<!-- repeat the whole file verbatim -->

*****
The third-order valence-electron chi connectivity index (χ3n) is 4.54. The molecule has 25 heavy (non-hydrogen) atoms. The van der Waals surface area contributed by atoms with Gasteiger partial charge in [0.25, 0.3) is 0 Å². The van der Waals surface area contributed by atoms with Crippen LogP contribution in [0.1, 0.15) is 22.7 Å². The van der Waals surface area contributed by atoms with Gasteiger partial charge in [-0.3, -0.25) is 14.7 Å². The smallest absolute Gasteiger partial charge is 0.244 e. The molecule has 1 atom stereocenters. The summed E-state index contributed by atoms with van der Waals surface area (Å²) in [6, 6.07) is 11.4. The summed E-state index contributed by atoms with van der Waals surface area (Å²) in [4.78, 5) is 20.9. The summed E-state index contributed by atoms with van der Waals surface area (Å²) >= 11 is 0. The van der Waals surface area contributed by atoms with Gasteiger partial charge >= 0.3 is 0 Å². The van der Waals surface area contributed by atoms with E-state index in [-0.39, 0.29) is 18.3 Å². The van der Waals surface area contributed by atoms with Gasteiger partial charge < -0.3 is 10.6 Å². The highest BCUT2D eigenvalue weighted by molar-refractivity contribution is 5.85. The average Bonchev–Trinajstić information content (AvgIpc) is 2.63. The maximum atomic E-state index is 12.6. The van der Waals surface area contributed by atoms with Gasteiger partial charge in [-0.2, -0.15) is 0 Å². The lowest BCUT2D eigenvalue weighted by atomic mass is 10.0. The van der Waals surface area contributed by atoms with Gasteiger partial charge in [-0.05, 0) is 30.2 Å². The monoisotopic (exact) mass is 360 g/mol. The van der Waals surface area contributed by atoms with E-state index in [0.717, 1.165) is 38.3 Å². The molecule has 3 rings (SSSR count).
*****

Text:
The third-order valence-electron chi connectivity index (χ3n) is 4.54. The molecule has 25 heavy (non-hydrogen) atoms. The van der Waals surface area contributed by atoms with Gasteiger partial charge in [0.25, 0.3) is 0 Å². The van der Waals surface area contributed by atoms with Crippen LogP contribution in [0.1, 0.15) is 22.7 Å². The van der Waals surface area contributed by atoms with Gasteiger partial charge in [-0.3, -0.25) is 14.7 Å². The smallest absolute Gasteiger partial charge is 0.244 e. The molecule has 1 atom stereocenters. The summed E-state index contributed by atoms with van der Waals surface area (Å²) in [6, 6.07) is 11.4. The summed E-state index contributed by atoms with van der Waals surface area (Å²) in [4.78, 5) is 20.9. The summed E-state index contributed by atoms with van der Waals surface area (Å²) >= 11 is 0. The van der Waals surface area contributed by atoms with Gasteiger partial charge >= 0.3 is 0 Å². The van der Waals surface area contributed by atoms with E-state index in [-0.39, 0.29) is 18.3 Å². The van der Waals surface area contributed by atoms with Gasteiger partial charge < -0.3 is 10.6 Å². The highest BCUT2D eigenvalue weighted by molar-refractivity contribution is 5.85. The average Bonchev–Trinajstić information content (AvgIpc) is 2.63. The maximum atomic E-state index is 12.6. The van der Waals surface area contributed by atoms with Gasteiger partial charge in [-0.2, -0.15) is 0 Å². The lowest BCUT2D eigenvalue weighted by atomic mass is 10.0. The van der Waals surface area contributed by atoms with Gasteiger partial charge in [-0.05, 0) is 30.2 Å². The monoisotopic (exact) mass is 360 g/mol. The van der Waals surface area contributed by atoms with E-state index in [0.717, 1.165) is 38.3 Å². The molecule has 3 rings (SSSR count).